Creative Minds Partnership was formed by musicians Carvin Haggins and Carol Riddick. According to their website, they sought to open the city's first African American Renaissance elementary charter school for both arts and STEM subjects (Science, Technology, Engineering, Math). They said they were inspired in part by Kenny Gamble, who founded Universal Companies.



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Comments (62)

Submitted by Timothy Boyle on March 25, 2013 2:20 pm

Three Simple Requests


Release the scores for all providers who put in a Request for Proposal

The public deserves to know the rubric the District is using to evaluate a provider’s ability to run a school turnaround. There are important criteria each provider needs to meet. Can the provider give evidence of improving instruction? Can the provider prove that it can grow enrollment by bringing students from the catchment back into the school? Can the provider actually afford to do the turnaround, with the given size and special needs of the school. We also need to know that the three highest scoring providers are actually being selected, schools should be no place for special favors.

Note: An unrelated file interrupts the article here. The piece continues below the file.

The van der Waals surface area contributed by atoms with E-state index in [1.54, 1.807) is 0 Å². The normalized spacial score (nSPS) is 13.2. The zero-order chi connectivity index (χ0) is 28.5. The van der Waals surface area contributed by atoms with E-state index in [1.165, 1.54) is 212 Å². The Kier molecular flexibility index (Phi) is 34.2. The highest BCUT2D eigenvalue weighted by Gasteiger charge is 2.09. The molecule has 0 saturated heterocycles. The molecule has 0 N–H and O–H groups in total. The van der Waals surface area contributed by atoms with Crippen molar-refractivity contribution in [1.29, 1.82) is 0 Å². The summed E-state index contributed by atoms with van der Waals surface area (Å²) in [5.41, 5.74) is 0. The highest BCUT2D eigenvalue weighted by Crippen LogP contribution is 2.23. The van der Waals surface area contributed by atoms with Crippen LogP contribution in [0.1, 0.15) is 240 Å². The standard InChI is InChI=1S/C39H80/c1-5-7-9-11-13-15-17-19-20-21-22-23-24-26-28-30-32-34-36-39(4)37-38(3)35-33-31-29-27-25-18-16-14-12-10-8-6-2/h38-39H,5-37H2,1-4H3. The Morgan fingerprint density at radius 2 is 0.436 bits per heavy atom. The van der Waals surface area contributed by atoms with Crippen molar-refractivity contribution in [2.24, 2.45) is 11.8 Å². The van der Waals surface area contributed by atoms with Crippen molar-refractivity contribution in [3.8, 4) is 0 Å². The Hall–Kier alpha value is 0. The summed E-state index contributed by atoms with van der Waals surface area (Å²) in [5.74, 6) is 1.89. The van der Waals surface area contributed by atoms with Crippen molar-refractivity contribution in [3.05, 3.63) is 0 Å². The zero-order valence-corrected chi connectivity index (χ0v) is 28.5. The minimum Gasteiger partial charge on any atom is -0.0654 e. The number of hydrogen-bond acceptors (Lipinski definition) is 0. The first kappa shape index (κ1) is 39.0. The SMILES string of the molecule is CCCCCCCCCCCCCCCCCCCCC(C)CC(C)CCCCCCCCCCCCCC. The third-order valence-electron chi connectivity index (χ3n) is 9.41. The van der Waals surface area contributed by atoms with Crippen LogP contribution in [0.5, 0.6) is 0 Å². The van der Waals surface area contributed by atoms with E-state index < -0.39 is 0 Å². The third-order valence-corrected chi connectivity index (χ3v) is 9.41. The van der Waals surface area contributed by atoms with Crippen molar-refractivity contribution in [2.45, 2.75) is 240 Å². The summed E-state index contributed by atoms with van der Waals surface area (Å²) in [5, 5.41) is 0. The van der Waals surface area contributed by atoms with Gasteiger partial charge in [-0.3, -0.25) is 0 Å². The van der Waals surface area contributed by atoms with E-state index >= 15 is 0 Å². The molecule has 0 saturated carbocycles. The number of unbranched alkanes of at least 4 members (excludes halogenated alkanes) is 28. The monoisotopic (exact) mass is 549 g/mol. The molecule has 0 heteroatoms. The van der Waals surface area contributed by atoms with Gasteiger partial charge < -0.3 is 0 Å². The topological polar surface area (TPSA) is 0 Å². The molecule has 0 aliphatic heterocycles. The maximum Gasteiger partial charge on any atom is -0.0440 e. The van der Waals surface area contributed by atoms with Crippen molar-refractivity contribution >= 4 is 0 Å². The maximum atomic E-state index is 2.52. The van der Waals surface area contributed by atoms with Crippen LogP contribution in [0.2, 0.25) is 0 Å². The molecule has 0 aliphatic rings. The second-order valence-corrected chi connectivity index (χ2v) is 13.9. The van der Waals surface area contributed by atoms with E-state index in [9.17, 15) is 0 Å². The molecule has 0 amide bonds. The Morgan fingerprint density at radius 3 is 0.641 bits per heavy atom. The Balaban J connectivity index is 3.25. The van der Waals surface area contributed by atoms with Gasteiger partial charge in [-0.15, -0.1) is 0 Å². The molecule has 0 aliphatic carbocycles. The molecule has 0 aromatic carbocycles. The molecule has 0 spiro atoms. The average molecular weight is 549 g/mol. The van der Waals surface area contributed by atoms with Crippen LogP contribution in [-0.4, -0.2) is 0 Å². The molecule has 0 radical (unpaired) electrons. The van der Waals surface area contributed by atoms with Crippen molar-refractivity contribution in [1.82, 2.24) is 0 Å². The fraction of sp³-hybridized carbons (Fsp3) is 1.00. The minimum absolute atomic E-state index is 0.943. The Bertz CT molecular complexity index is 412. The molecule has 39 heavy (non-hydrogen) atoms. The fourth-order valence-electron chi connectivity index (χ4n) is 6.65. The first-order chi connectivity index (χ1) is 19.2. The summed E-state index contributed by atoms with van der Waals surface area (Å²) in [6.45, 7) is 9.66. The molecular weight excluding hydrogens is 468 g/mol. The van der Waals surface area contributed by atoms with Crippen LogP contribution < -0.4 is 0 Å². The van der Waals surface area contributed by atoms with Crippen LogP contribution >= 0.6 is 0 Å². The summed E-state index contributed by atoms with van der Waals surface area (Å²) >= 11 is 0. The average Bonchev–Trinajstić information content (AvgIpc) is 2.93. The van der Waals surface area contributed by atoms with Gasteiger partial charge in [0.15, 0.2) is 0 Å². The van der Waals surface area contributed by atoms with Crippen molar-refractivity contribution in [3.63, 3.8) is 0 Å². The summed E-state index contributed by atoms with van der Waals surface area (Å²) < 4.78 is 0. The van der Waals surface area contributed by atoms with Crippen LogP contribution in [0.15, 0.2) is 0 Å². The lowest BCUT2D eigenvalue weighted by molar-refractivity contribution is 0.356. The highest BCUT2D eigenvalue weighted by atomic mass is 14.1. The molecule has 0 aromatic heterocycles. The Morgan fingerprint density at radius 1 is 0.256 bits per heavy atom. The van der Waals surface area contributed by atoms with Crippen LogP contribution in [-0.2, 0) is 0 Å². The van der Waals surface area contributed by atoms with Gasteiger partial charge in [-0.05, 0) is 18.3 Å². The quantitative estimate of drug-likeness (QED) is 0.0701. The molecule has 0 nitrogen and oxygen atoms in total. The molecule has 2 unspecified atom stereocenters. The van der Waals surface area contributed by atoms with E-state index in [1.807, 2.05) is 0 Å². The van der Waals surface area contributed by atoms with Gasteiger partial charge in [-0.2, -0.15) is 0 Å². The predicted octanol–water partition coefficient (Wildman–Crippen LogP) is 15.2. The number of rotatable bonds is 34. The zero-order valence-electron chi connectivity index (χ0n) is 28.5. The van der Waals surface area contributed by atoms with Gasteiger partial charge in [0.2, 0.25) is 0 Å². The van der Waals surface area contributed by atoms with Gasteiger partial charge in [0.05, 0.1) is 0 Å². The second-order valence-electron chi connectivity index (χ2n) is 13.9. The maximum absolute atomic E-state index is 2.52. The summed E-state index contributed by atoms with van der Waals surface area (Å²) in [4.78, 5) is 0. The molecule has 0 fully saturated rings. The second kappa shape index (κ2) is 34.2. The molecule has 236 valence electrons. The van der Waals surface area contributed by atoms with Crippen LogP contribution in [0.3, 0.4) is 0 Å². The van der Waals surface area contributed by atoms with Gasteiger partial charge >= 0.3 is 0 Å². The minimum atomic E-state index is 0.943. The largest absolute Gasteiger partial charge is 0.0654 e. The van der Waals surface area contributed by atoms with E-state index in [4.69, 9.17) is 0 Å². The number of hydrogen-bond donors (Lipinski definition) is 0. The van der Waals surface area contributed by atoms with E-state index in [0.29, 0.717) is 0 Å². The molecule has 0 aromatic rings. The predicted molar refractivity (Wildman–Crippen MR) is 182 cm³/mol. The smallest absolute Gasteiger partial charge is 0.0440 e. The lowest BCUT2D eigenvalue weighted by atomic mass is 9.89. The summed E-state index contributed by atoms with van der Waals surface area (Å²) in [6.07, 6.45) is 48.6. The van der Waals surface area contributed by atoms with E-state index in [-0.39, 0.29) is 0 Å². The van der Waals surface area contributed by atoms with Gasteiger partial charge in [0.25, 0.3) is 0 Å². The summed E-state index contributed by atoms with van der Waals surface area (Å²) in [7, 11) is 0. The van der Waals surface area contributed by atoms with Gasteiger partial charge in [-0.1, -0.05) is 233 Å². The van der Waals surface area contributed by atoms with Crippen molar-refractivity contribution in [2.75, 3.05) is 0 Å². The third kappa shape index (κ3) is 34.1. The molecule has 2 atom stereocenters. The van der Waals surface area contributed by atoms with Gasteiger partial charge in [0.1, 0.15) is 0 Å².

Be transparent about the School Advisory Councils

    The District needs to make public the entire SAC process. There is an application to be a SAC member and nomination process to decide who the voting members will be. The public needs to know that the members of the SAC are vetted parents and community members of the designated schools. We can ill afford more rumors of “concerned citizens” advising or serving on SACs who turn out to be contractors and agents of providers.


Get a fair rent for our buildings